Oh, fun! It doesn't surprise me that something might be missing from the Scrabble dictionaries. Traditionally, the Official Scrabble Players Dictionary pulled from just "five in-print collegiate dictionaries, namely The Random House College Dictionary (1968), The American Heritage Dictionary of the English Language (1969), Webster's New World Dictionary (1970), Merriam-Webster's Collegiate Dictionary (1973) and Funk & Wagnalls (1973)" (quoting https://en.wikipedia.org/w/index.php?title=Official_Scrabble_Players_Dictionary&oldid=698206686).
So I looked up undine on an online version of the OED (subscription only, sadly). At the bottom of the entry, it has a "Draft additions 1993" section which has information about undinal--it references the 1891 Century Dictionary definition--which brings us right back to the Century definition here on this Wordnik page.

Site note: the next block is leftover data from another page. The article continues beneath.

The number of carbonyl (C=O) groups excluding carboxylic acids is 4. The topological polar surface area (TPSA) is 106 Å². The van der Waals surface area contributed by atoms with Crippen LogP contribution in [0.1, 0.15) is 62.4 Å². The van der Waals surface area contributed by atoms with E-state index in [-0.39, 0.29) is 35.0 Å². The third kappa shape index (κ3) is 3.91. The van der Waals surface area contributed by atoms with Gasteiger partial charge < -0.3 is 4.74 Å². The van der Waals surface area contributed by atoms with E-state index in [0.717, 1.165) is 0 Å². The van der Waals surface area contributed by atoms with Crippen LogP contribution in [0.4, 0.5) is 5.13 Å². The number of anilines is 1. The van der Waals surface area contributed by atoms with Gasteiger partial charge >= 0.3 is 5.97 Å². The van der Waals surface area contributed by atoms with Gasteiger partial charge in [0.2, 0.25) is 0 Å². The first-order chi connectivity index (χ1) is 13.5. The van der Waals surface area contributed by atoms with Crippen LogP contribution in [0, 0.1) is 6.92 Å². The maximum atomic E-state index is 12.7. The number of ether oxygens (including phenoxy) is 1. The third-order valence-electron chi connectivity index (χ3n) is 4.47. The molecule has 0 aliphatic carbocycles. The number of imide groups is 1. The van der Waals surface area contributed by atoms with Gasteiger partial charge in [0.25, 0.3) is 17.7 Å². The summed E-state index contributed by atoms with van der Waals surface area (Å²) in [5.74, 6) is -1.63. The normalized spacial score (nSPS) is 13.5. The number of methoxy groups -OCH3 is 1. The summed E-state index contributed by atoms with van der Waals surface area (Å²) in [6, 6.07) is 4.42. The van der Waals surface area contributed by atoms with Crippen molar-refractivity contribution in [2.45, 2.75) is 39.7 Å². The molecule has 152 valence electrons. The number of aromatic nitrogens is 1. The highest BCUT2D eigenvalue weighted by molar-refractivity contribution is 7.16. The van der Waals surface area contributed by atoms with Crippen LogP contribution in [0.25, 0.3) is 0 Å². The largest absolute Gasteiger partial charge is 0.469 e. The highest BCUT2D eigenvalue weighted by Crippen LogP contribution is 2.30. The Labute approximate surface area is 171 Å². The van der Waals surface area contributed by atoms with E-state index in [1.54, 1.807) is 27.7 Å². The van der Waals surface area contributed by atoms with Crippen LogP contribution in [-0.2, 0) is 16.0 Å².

A recent edition of the TV programme Countdown announced undinal as a valid English word, being an adjective derived from undine, a water spirit. But it does not appear in my Oxford English dictionary, nor any similar Latin dictionaries (except as unda - a wave), nor the SCrabble dictionary or any other according to Wordnik (this page). Etymology apparently stems from the 16th or 17th Century Latin coinage.